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Texas has the highest uninsured rate of children, adults, and women in the country. Reform Austin is committed to providing in-depth reporting to illuminate the critical issues and challenges Texans are facing in healthcare.
Texas is one of 14 states that refuses to expand Medicaid coverage. Almost 10 years after the passage of the Affordable Care Act, Texas still ranks last when it comes to affordability and access.
Additionally, a lawsuit challenging the constitutionality of the Affordable Care Act could cost 1.73 million people healthcare coverage. Texas is the lead plaintiff in the lawsuit.
Texas still ranks among the worst for maternal mortality and low overall for women’s health. One in four Texas women are uninsured. Currently, women can obtain maternity Medicaid coverage until 2 months after childbirth. Advocates have argued that the coverage length is insufficient, and to address the maternal mortality crisis, coverage should be expanded to one year. Though Medicaid expansion would have made the biggest stride in improving women’s health, the policy did not get beyond a committee hearing or House floor vote in the 86th Legislative Session.
Approximately 875,000 Texas children do not have health insurance. From 2016 to 2018, the percentage of uninsured children rose from 10.7 percent to 11.2 percent. In Texas, once a child is approved for Medicaid they are covered for six months. After the six-month period, the state requires parents to file income updates monthly to continue the coverage. If the state determines there is a problem, parents are given 10 days to respond with necessary paperwork. This has led to many children being removed from the Medicaid roles, despite still qualifying for the program.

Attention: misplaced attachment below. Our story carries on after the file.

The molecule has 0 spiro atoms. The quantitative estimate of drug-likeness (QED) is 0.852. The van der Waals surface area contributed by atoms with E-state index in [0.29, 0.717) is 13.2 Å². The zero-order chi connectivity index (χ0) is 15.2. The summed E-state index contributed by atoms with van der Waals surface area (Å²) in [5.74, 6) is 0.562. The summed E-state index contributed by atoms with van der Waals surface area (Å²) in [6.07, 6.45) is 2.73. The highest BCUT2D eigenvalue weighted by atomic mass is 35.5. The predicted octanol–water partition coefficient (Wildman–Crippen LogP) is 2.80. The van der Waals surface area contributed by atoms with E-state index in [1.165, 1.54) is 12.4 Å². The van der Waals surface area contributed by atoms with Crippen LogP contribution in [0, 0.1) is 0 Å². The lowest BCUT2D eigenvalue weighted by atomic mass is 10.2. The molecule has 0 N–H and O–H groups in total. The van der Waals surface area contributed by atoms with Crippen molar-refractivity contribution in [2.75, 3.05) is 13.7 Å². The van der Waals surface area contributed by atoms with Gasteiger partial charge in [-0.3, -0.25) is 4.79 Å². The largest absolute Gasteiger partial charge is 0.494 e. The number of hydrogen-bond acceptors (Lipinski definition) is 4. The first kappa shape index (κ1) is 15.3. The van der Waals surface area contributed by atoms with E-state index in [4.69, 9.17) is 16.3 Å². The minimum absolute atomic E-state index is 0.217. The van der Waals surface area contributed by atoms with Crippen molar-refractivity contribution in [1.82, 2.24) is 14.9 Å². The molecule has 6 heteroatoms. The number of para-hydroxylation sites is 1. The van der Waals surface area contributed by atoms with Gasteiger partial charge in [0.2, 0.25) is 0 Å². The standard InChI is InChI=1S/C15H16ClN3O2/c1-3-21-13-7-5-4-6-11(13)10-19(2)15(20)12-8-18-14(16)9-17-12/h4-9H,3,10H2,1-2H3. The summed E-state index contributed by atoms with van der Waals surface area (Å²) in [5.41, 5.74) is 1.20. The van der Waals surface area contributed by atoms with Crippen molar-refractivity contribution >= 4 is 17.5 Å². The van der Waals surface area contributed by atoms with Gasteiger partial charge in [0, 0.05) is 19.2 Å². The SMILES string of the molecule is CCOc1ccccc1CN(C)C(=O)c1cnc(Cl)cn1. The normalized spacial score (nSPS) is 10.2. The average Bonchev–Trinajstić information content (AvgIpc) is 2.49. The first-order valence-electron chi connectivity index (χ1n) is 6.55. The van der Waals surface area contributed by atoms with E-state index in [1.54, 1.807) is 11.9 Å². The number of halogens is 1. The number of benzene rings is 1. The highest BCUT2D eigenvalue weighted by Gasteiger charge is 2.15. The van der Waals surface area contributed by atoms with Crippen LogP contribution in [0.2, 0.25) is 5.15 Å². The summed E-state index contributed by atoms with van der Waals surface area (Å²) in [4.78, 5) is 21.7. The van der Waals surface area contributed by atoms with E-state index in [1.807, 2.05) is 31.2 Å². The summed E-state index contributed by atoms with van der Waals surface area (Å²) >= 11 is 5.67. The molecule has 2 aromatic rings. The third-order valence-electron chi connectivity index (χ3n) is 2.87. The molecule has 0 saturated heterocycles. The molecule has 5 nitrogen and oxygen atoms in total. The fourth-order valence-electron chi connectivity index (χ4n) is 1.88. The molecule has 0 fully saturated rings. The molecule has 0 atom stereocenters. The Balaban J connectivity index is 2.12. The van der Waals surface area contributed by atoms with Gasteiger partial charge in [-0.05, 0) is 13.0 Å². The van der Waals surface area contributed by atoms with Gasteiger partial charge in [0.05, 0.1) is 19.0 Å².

Reform Austin covers access to healthcare, healthcare quality, mental health, public health programs, and vaccinations. We report on laws the Texas Legislature passes and the effects they have on the healthcare system, as well as the laws that fail. In addition, we report on lawmakers involved to ensure our elected leaders are working for the public good.

Thousands of disadvantaged Texas children dropped from Medicaid

According to a report by Georgetown University’s Center for Children and Families, an estimated 835,000 Texas children went without health insurance in 2017, an...
Texas vaping

Texas Senate Committee Looks at Vaping

Illustration by Carlos Rafael Alvarez Contreras  Texas lawmakers are fuming over vaping. They're frustrated by teenagers buying e-cigarettes....

Texas Startup Offers At-Home COVID-19 Testing

Imaware, based in Houston, is among the first companies to receive federal approval to distribute COVID-19 test kits to people at home.

What is Life Like After COVID-19? Experts Explain.

Whether a patient recovers at home or needs care in an intensive care unit, COVID-19 may affect their future health — possibly...

Abbott’s Relaxed COVID-19 Restrictions for Nursing Homes Now in Effect

Gov. Greg Abbott’s more relaxed policies for family visits at Texas nursing homes, assisted living centers and other long-term care facilities took...

The American Rescue Plan Sweetens the Deal on Medicaid Expansion in Texas

While much has been written about the direct cash assistance in President Biden’s $1.9 trillion stimulus package, The American Rescue Plan Act...

Valoree Swanson is putting Texas children at risk

If the people Swanson is supposed to represent can’t trust her to do that, what can they trust her to do?

State-run institutions for Texans with IDD floundering, yet flush with cash

For Texans living with intellectual and developmental disabilities (IDD), there are few options for state sponsored long-term care. And with the state...

Advocates Say Expanding Medicaid Could Help the Homeless. Greg Abbott Says He's Weighing Options.

Susan Peake lives at the state-run homeless encampment off U.S. Highway 183 in Austin. Miguel Gutierrez Jr./The Texas Tribune

Texas Hospitals Cautiously Resuming Nonurgent Procedures

Texas medical facilities are carefully resuming cancer treatments, nonurgent surgeries and other procedures that had been delayed because of the COVID-19 pandemic. 

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